During this unprecedented period of global uncertainty, it is helpful to remember that it is completely normal to be experiencing a wide range of emotions. The COVID-19 pandemic has been a shock for all of us and has tested our ability to manage stress and cope with challenging situations that constantly change and ask different things from each of us. Whether it’s shifting to telework, homeschooling our children, or finding creative ways to budget due to the loss of a job, navigating this “new normal” is taxing our inner resources.
Resilience is often described as the process of adapting well in the face of adversity, trauma, tragedy, threats or significant sources of stress — such as family and relationship problems, serious health problems, workplace and financial stressors, and most recently, the sudden disruption in life routines – including adjusting to new behaviors, such as social distancing, frequent hand washing, and wearing masks in public spaces. As much as resilience involves “bouncing back” from these difficult experiences, it can also involve profound personal growth. In fact, increasing your resilience not only helps you get through challenging times, it also empowers you to improve your life along the way.
Accepting uncomfortable feelings is an important first step to building resilience, and naming your emotions has been found to benefit wellbeing. Common emotions you may be able to identify with might include: anxiety, stress, worry, fear, depression, loneliness, overwhelm, helplessness, frustration, guilt, grief, and anger. No matter the single or combination of emotions, remember that it is okay to feel discomfort as you process thoughts while moving forward on your journey.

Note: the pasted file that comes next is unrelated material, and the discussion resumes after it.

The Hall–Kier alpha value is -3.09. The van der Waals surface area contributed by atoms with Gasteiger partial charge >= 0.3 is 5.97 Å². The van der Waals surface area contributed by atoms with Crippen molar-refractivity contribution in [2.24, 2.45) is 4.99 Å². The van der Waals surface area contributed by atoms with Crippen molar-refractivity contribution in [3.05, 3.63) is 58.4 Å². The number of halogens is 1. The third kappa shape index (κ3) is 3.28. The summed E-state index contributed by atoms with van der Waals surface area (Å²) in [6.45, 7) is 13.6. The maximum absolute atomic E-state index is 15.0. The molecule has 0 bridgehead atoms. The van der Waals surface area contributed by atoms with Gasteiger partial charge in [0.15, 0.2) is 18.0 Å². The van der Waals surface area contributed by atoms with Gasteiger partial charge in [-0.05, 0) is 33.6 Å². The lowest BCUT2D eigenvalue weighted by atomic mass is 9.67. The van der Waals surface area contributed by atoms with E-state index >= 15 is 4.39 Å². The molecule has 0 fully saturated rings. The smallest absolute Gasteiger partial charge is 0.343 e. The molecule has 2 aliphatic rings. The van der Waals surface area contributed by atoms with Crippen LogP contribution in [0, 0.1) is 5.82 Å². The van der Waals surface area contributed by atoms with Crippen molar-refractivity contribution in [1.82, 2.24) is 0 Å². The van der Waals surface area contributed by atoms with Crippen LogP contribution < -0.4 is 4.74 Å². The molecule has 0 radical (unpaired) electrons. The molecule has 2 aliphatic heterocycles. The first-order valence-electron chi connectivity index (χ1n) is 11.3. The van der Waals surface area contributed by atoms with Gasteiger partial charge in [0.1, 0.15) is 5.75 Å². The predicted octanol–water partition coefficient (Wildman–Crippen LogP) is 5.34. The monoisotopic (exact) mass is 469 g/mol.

In developing a deeper understanding of mental wellbeing, it is also vital to recognize how the core components of anxiety and stress often manifest physically and generate your body’s natural “fight or flight” response as a reaction to perceived danger. Signs of the autostress mode may include: chest tightness and feeling like you can’t breathe, muscle tension, aches and pains, headaches, difficulty sleeping, restlessness and inability to relax, heart palpitations, and digestive issues. It is important to understand that anxiety is your brain’s automatic survival mechanism and learning how to recognize, respond, and reduce our reaction to anxiety is an extremely helpful life skill.
The next step is to implement anxiety-reducing tools to effectively redirect our attention, shifting our focus to areas we can control, and find meaningful and lasting differences for our wellbeing, health, and performance. Some tools to consider are: creating an Information Diet Plan (to help balance positive and negative effects of digital and social media), constructing a My Spheres of Influence Worksheet (to recognize hypothetical worries versus areas within our control), seeking Practical Wisdom (resources to help with tolerating uncertainty), and practicing Thought Challenging Exercises (to help manage unhelpful thinking patterns).
The final step is to create your stress resilience action plan. Developing routines that help you increase a sense of control and defuse feelings of overwhelm will be instrumental in regaining structure and predictability throughout the day. Small changes – such as daily gratitude journals, breathing practices, regular exercise routines, and cultivating social connections are all protective factors in fighting the effects of stress and will lead to building resilience for the future.
References for additional information:
American Psychological Association (2020). Building resilience. https://www.apa.org/topics/resilience
U.S. Department of Veteran Affairs (2020). National Center for PTSD https://www.ptsd.va.gov/covid/
Wellness Society (2020). The Coronavirus Anxiety Workbook. https://thewellnesssociety.org/